Shabbat Shalom and Hodesh Tov,

Rabbi Uri

Chaye Sarah – What was Itzchak doing in Be’er Lachai Ro’i?

When  Abraham’s servant finally approached the land of Canann with Rivkah, the Torah tells us that “Now Itzchak was on his way, coming from Be’er Lachai Ro’i” (Gen. 24:62). What was Itzchak doing in Be’er Lachai Ro’i?  Some say he was studying in the Beit Midrash of Shem who was located in that city (Targum Yonathan), other scholars say that this was the place where he usually prayed (Nahmanides and Seforno), others suggest that he use to live there (Rashbam), and some even suggest that he in fact lived with his father in Hevron (Radak) but “He was looking for a suitable place to move with his future wife” (David Tzvi Hoffman).

The most well known answer, however, is the one that Rashi quotes from the Midrash: “he had gone to bring Hagar to Abraham, his father, that he should marry her (Gen. Rabbah 60:14).” The spot were Be’er Lachai Ro’i was located was the place where Hagar met with the angel when Abraham and Sarah threw her out of the house. Is it Hagar who gives this place it’s name which means:  “You are the God of seeing” (Gen. 16:14). That is why according to many commentators this was a special place either to study or to pray, because the presence of God appeared in that place. Rashi suggested that this was also the place where Hagar and Ishmael lived after being driven out of the house.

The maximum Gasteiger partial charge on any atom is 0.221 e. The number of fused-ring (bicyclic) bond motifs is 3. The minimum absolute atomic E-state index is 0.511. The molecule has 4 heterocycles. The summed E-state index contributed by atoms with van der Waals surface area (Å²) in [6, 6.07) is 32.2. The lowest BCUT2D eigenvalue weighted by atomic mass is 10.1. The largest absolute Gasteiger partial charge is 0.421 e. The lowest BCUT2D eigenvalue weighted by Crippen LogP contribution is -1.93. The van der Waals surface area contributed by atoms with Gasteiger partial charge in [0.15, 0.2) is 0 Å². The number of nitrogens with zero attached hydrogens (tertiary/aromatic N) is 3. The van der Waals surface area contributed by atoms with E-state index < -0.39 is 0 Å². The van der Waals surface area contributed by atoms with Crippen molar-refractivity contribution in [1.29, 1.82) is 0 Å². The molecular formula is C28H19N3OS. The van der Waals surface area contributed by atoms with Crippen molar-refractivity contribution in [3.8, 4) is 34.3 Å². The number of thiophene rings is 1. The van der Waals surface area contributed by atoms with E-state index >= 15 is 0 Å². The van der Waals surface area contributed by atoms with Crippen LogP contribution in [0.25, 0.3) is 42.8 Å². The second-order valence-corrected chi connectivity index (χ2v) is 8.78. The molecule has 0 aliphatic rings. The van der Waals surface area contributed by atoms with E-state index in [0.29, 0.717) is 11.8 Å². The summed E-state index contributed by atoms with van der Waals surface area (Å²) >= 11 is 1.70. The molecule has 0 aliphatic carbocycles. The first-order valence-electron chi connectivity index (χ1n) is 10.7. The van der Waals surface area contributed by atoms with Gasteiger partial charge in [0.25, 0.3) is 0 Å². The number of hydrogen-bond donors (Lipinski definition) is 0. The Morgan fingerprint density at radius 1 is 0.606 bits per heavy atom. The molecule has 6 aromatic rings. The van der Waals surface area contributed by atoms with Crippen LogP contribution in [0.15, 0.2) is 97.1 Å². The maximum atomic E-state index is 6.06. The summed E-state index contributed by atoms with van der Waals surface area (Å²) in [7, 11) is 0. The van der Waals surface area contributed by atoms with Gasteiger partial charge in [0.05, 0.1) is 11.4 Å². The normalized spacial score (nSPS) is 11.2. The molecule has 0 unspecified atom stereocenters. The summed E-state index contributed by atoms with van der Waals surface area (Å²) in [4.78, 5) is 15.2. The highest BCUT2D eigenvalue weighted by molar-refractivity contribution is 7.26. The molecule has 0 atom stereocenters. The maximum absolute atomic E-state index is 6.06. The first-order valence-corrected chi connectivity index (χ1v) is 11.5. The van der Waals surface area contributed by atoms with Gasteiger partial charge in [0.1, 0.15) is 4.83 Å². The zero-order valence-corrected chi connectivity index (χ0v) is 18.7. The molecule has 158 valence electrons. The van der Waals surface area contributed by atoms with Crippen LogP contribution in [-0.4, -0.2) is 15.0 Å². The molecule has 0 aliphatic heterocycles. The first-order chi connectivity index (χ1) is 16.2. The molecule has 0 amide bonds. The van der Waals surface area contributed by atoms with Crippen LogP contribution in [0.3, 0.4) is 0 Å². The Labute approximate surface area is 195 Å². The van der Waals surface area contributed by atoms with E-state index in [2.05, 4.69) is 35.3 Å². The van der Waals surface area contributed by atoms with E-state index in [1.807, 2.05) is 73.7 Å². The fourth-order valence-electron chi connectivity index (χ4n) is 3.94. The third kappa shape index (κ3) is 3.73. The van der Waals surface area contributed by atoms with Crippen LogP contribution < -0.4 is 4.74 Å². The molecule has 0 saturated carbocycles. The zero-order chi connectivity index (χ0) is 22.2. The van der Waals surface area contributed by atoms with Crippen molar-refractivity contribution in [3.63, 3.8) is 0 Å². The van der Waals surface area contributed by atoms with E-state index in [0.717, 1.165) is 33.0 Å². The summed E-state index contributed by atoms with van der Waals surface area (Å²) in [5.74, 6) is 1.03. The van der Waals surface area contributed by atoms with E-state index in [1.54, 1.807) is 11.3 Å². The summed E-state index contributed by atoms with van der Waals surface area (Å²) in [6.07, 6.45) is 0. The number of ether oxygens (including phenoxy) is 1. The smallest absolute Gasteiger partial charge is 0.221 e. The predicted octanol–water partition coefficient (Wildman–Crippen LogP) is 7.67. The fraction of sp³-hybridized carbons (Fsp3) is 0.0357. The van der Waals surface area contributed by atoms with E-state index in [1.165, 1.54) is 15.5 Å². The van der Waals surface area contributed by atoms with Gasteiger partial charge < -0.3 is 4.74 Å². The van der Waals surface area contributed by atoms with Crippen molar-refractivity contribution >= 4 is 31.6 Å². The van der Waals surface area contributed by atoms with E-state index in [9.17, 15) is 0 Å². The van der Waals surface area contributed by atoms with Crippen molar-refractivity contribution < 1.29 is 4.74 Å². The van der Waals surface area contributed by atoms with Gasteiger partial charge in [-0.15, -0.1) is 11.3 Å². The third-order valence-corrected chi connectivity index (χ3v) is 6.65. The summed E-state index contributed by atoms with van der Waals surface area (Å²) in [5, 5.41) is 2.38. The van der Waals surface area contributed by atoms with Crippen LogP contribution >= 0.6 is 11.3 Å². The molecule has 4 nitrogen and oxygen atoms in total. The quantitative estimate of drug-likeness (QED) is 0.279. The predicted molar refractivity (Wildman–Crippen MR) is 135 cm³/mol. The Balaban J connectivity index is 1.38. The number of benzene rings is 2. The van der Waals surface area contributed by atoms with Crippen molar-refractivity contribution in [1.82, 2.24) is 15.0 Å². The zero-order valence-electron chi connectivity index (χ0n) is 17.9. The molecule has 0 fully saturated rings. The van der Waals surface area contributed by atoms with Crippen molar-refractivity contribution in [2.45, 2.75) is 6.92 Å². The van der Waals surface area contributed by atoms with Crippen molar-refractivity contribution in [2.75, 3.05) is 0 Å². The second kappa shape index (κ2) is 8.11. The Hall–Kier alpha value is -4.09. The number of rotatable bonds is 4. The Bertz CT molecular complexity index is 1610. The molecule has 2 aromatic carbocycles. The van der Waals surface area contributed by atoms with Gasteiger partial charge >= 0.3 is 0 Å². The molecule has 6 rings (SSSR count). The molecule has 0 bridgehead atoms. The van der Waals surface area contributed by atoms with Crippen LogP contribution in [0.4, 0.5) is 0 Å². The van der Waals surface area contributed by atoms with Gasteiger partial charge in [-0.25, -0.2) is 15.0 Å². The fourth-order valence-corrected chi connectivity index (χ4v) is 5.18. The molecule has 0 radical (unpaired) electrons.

Following the lead of Rashi I would like to suggest that Izchak travelled regularly to Be’er Lachai Ro’I, not to see Hagar but rather to see his brother Ishmael. After Ishmael was expelled from the house the Torah never mentions Ishmael and Itzchak meeting again until Abraham dies (25:9) but I would like to think that Itzchak, for many years, went to visit his brother and that they spent quality time together. Itzchak wanted to  maintain contact with his only brother. The quarrel  belonged to their parents and he didn’t want to lose a brother, a friend.

Itzchak and Ishmael are the heroes of the story in being able to set aside the family dispute to elevate friendship and brotherhood over conflict. And according to the Midrash (Gen. Rabbah 38:12) this is why we are told that Abraham expired and died in a good old age” (Gen. 25:8) because he was able to see both of his children overcoming the family discord, fulfilling the verse of the psalmist, “Behold how good and how pleasant it is for brothers also to dwell together!” (Psalm 133:1)